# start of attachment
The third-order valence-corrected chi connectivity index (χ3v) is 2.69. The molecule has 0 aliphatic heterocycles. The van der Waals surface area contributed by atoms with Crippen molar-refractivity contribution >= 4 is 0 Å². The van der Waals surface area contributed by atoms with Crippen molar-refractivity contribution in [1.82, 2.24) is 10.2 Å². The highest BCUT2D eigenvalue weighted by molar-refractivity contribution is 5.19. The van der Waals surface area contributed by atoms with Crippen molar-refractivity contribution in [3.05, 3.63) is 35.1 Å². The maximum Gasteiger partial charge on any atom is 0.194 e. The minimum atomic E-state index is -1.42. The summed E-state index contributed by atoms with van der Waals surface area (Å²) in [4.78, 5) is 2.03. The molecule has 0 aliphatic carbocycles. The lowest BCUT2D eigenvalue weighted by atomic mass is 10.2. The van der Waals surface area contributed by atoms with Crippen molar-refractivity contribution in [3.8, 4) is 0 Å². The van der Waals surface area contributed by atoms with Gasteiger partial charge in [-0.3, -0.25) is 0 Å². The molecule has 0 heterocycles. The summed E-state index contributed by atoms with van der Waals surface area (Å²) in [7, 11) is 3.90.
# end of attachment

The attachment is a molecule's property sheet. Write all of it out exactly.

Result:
The third-order valence-corrected chi connectivity index (χ3v) is 2.69. The molecule has 0 aliphatic heterocycles. The van der Waals surface area contributed by atoms with Crippen molar-refractivity contribution >= 4 is 0 Å². The van der Waals surface area contributed by atoms with Crippen molar-refractivity contribution in [1.82, 2.24) is 10.2 Å². The highest BCUT2D eigenvalue weighted by molar-refractivity contribution is 5.19. The van der Waals surface area contributed by atoms with Crippen molar-refractivity contribution in [3.05, 3.63) is 35.1 Å². The maximum Gasteiger partial charge on any atom is 0.194 e. The minimum atomic E-state index is -1.42. The summed E-state index contributed by atoms with van der Waals surface area (Å²) in [4.78, 5) is 2.03. The molecule has 0 aliphatic carbocycles. The lowest BCUT2D eigenvalue weighted by atomic mass is 10.2. The van der Waals surface area contributed by atoms with Crippen molar-refractivity contribution in [3.8, 4) is 0 Å². The van der Waals surface area contributed by atoms with Gasteiger partial charge in [-0.3, -0.25) is 0 Å². The molecule has 0 heterocycles. The summed E-state index contributed by atoms with van der Waals surface area (Å²) in [7, 11) is 3.90.